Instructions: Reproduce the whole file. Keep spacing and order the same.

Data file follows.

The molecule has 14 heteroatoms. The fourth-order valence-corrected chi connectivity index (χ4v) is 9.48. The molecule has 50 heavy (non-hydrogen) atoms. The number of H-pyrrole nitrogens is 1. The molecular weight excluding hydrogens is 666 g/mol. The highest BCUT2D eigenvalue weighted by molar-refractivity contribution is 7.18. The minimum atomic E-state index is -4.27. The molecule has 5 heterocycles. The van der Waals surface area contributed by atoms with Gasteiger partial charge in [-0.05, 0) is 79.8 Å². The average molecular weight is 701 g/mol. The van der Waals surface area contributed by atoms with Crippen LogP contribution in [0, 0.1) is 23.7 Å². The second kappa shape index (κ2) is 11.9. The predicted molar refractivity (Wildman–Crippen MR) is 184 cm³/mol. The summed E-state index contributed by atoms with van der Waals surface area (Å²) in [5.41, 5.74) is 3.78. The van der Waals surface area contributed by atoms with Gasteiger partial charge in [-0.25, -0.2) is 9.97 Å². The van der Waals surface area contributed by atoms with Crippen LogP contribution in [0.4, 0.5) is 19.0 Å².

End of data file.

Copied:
The molecule has 14 heteroatoms. The fourth-order valence-corrected chi connectivity index (χ4v) is 9.48. The molecule has 50 heavy (non-hydrogen) atoms. The number of H-pyrrole nitrogens is 1. The molecular weight excluding hydrogens is 666 g/mol. The highest BCUT2D eigenvalue weighted by molar-refractivity contribution is 7.18. The minimum atomic E-state index is -4.27. The molecule has 5 heterocycles. The van der Waals surface area contributed by atoms with Gasteiger partial charge in [-0.05, 0) is 79.8 Å². The average molecular weight is 701 g/mol. The van der Waals surface area contributed by atoms with Crippen LogP contribution in [0, 0.1) is 23.7 Å². The second kappa shape index (κ2) is 11.9. The predicted molar refractivity (Wildman–Crippen MR) is 184 cm³/mol. The summed E-state index contributed by atoms with van der Waals surface area (Å²) in [5.41, 5.74) is 3.78. The van der Waals surface area contributed by atoms with Gasteiger partial charge in [-0.25, -0.2) is 9.97 Å². The van der Waals surface area contributed by atoms with Crippen LogP contribution in [0.4, 0.5) is 19.0 Å².